192. Telegram From the Secretary of State to the Department of State 1

Dulte 22. Eyes only Acting Secretary from Secretary. Following is my impression based upon developments up to 10 a.m. Tuesday, [Page 382] including particularly Bulganin’s speech2 and President’s dinner for Soviet Delegation last night.3

There seems overwhelming desire on part of Soviet Delegation to create atmosphere of friendliness and good will. There is fraternization all along the line from Bulganin down to the lowest security officer. Obviously this is not spontaneous but in accordance with a well disciplined plan. That, however, does not necessarily prove that it is without significance.
I was particularly struck last night by the approaches made to me personally. It was to have been expected that there would be enthusiastic good will expressed toward President Eisenhower. However in addition Bulganin went out of his way to be friendly to me, recalling our brief meeting in Moscow in 1947 and his desire to get better acquainted and his statement that I was not nearly as bad as I had been represented. Also Molotov obviously through prearrangement spoke promptly after Bulganin’s toast, offering a toast to me and walking around the table to touch glasses with me.
The Bulganin statement was clearly designed to be moderate in tone. Three matters which Molotov had indicated would be brought up were left out; namely (a) world economic conference (b) implementation of action against war propaganda and (c) six power Far Eastern conference. The treatment of Germany was very evasive and obviously designed to bury German unification under a mass of prerequisites. However, the statement avoided a direct collision.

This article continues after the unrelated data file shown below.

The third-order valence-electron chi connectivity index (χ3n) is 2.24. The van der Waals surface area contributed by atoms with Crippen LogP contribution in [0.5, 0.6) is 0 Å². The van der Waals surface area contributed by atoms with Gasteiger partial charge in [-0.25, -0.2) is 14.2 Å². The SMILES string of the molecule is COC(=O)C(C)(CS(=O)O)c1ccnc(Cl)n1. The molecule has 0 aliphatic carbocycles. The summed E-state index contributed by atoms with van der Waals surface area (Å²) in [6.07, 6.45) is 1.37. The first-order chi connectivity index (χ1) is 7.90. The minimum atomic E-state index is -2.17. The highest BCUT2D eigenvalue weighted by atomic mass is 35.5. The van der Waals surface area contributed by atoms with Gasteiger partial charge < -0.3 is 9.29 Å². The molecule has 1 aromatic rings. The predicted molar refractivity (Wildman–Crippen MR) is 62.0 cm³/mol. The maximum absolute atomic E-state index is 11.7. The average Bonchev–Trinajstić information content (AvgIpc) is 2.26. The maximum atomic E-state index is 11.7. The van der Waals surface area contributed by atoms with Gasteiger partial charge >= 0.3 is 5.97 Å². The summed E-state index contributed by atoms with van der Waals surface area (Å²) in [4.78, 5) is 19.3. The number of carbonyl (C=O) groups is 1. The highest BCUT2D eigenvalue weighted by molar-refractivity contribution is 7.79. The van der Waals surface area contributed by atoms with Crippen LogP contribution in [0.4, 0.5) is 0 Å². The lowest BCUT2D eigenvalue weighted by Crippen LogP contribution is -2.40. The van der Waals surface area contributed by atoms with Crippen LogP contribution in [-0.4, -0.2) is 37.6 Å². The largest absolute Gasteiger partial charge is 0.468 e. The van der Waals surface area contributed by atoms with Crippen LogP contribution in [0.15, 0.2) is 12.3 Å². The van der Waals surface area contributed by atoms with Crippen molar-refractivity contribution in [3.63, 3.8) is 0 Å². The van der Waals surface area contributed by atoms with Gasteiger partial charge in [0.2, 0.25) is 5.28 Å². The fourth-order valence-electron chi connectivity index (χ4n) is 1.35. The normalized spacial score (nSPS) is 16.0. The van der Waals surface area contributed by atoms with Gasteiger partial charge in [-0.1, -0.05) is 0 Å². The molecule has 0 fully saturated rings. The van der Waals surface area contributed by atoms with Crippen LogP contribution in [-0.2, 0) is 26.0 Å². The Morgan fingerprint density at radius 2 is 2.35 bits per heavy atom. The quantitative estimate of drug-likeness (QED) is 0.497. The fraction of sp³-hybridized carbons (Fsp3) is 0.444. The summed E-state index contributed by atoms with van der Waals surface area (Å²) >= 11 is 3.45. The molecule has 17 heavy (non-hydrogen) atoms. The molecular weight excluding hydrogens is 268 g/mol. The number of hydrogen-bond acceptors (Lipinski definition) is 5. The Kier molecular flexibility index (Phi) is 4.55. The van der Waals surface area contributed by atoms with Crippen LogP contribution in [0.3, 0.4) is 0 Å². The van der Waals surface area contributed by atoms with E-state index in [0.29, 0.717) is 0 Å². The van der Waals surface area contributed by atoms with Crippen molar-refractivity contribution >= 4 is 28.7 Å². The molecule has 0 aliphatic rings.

The common denominator of the speeches is as anticipated (a) German unification (b) European security (c) disarmament, although Soviets would reverse order of first two items.
We are working in close cooperation with the UK but cooperation with French is difficult because of sharp rivalries between Faure and Pinay, and tendency of former to freewheel.
  1. Source: Department of State, Central Files, 396.1–GE/7–1955. Secret; Niact.
  2. See Document 184.
  3. See Documents 188190.